A Special DVD “Review“
There is no hiding the fact that the end of Battlestar Galactica was, for me, a cathartic experience, a chance to say goodbye to something that has been a fairly large part of both my critical and academic investigations into the world of television. However, there was always that lingering sense that the journey wasn’t really over: TV Movie “The Plan” is airing this fall, and on April 20th “Caprica,” the backdoor pilot for the upcoming series of the same name, released online and on DVD.
The former project is designed to give more time to characters shafted by the main narrative, and to answer/address some questions that have been lingering but may have proved too tangential for the show’s fourth and final season. In that sense, we know what to anticipate: we know that it will address the Cylon plan to attack Caprica, and that’s pretty well enough to create expectation.
But Caprica is an entirely different monster, primarily because it sits in that odd position somewhere between prequel and spinoff, the communication between it and its predecessor minor in most ways. The decision to release the pilot, always planned as a stand-alone project which could be turned into a series should executives be pleased with the final product, eight months before we have any chance of seeing the series is a calculated risk, and one that feels like a concerted effort to link Galactica and this new series more than may actually be logical, or beneficial.
When you first start watching Battlestar Galactica, one of the things that strikes you is that which wasn’t explained, or wasn’t exposited in some sort of speech. The polytheism of humanity was less a topic of discussion and more a stated fact, and it was less a selling point of the series than it was a sign that this show was going to go beyond the boundaries of traditional science fiction to offer something more nuanced.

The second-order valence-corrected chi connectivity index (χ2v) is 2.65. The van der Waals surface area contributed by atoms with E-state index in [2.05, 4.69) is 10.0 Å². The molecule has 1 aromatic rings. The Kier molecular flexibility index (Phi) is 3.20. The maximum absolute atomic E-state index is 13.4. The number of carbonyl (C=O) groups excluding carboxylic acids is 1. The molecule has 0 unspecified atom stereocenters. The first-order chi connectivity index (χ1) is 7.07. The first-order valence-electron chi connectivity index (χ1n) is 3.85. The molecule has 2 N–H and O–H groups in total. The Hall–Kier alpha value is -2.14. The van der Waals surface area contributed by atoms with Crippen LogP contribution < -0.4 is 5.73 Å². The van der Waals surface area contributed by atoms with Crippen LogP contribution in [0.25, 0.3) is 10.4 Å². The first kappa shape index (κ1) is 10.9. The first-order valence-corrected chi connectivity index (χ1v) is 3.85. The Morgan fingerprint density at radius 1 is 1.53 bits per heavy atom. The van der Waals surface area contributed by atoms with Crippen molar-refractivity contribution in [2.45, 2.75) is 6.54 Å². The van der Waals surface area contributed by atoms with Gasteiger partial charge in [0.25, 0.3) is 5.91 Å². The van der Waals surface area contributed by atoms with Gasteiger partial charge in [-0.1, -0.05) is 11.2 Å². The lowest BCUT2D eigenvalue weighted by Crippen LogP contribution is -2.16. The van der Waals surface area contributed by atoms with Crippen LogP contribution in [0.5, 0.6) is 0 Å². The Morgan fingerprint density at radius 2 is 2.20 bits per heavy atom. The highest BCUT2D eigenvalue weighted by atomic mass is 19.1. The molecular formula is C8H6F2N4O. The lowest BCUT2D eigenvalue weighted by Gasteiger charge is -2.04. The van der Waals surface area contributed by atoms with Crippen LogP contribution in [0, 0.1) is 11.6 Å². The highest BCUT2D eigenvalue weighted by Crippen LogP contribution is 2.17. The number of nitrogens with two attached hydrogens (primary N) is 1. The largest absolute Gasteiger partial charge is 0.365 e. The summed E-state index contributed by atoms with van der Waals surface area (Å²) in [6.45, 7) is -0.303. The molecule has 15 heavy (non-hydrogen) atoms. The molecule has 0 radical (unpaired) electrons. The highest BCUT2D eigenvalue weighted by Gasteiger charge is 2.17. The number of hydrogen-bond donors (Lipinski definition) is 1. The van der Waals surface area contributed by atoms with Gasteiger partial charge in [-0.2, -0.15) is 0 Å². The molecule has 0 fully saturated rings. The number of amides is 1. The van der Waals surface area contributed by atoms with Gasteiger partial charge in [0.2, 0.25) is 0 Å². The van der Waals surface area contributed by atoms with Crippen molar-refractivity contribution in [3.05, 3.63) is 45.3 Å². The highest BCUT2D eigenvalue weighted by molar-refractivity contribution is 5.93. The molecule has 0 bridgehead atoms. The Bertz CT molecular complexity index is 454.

In Caprica, however, this is front and center; in many ways, it feels like some of the themes that Galactica took for granted or didn’t often highlight put on display in an effort to provoke the viewer more than actually engaging with the show’s characters…at least on a conceptual level. As executed, I think there’s a lot to like about this project, and in particular there are some really intriguing ideas surrounding the main pairing of Joseph Adama and Daniel Greystone which elevate the show above its lack of subtlety and into a place where I am, more than before, looking forward to seeing what happens when this goes to series.
As for what that series will look like, however, is a question that I don’t know if we can really answer – in the meantime, let’s delve into the series in what I really can’t call a review, since it isn’t particularly objective in its tone, but more of an analysis of sorts. A long one (big surprise, eh?).